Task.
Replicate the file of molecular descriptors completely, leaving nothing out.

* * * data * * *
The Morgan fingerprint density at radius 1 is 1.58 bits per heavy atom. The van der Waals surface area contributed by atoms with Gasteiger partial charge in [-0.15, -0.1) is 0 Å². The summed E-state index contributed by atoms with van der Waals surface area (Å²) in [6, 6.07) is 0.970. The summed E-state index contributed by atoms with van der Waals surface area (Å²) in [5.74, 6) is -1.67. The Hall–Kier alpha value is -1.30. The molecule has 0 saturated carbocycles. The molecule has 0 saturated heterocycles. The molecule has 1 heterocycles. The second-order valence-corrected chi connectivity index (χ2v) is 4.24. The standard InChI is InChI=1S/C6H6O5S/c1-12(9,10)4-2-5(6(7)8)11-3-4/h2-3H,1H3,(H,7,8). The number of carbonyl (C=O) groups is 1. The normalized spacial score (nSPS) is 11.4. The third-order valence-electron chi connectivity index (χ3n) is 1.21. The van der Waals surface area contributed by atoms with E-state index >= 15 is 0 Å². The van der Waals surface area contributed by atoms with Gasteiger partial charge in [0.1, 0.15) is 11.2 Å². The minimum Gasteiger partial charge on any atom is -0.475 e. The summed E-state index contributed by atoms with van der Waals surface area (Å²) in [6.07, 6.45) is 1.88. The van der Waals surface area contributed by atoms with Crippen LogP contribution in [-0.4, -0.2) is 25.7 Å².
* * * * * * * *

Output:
The Morgan fingerprint density at radius 1 is 1.58 bits per heavy atom. The van der Waals surface area contributed by atoms with Gasteiger partial charge in [-0.15, -0.1) is 0 Å². The summed E-state index contributed by atoms with van der Waals surface area (Å²) in [6, 6.07) is 0.970. The summed E-state index contributed by atoms with van der Waals surface area (Å²) in [5.74, 6) is -1.67. The Hall–Kier alpha value is -1.30. The molecule has 0 saturated carbocycles. The molecule has 0 saturated heterocycles. The molecule has 1 heterocycles. The second-order valence-corrected chi connectivity index (χ2v) is 4.24. The standard InChI is InChI=1S/C6H6O5S/c1-12(9,10)4-2-5(6(7)8)11-3-4/h2-3H,1H3,(H,7,8). The number of carbonyl (C=O) groups is 1. The normalized spacial score (nSPS) is 11.4. The third-order valence-electron chi connectivity index (χ3n) is 1.21. The van der Waals surface area contributed by atoms with E-state index >= 15 is 0 Å². The van der Waals surface area contributed by atoms with Gasteiger partial charge in [0.1, 0.15) is 11.2 Å². The minimum Gasteiger partial charge on any atom is -0.475 e. The summed E-state index contributed by atoms with van der Waals surface area (Å²) in [6.07, 6.45) is 1.88. The van der Waals surface area contributed by atoms with Crippen LogP contribution in [-0.4, -0.2) is 25.7 Å².